Thursday afternoon's storm delivered the third blow, when a renter was told how fast the lights got turned back on would be up to her.
"What am I supposed to do with this?" asked Beth Aberneathy.
She said it was one bad thing after another Thursday. She woke up with no power because a branch from the same tree had fallen on her lines.
"It was real windy and the tree was bending," she said.
Then a big storm rolled through less than two hours after crews had restored power from the morning mishap. That was the second blow.
But she says the real punch to the gut came when a Dominion power crew told her she would have to hire someone to help fix it.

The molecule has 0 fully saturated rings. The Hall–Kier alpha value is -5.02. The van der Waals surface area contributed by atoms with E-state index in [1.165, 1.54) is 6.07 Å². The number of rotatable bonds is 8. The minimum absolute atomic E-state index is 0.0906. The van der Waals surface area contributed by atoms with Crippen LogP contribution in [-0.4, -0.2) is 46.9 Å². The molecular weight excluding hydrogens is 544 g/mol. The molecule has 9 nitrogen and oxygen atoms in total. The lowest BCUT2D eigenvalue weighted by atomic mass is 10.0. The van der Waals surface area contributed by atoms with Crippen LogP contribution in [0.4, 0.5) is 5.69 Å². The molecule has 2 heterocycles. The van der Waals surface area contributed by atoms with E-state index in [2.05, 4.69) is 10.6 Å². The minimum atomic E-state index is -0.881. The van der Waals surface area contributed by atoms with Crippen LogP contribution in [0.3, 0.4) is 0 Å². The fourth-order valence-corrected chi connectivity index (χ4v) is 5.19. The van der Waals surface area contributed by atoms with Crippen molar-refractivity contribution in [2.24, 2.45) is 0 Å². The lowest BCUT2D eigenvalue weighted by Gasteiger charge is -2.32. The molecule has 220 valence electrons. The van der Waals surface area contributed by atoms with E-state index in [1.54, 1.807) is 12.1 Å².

"They told me the power wouldn't be back on until I install something on the side of my house, which I have no idea how to do," Aberneathy said. "So I guess I have to just be without power."
When the branch from a large oak tree branch fell, not only did it damage the house next door and several power lines, it also ripped an eyelet from Aberneathy's home. Now that hardware has to be replaced in order to re-string the power line, which the power company says it's not authorized to do.
So fire crews roped off the area on Smith Avenue until a power crew could cut the energized line. "It's taken down a few lines from Dominion Virginia Power and they're on the ground, so we have to keep folks away and safe," said Richmond District Chief Rocky Hudson.
It was a quick hit from a mid-May storm, leaving the question of who's responsible tangled in the debris.
"I have no idea, none whatsoever," said Aberneathy. Complicating the matter further is that the homeowner is hospitalized, in North Carolina.
Firefighters were blaming straight-line winds for the damage.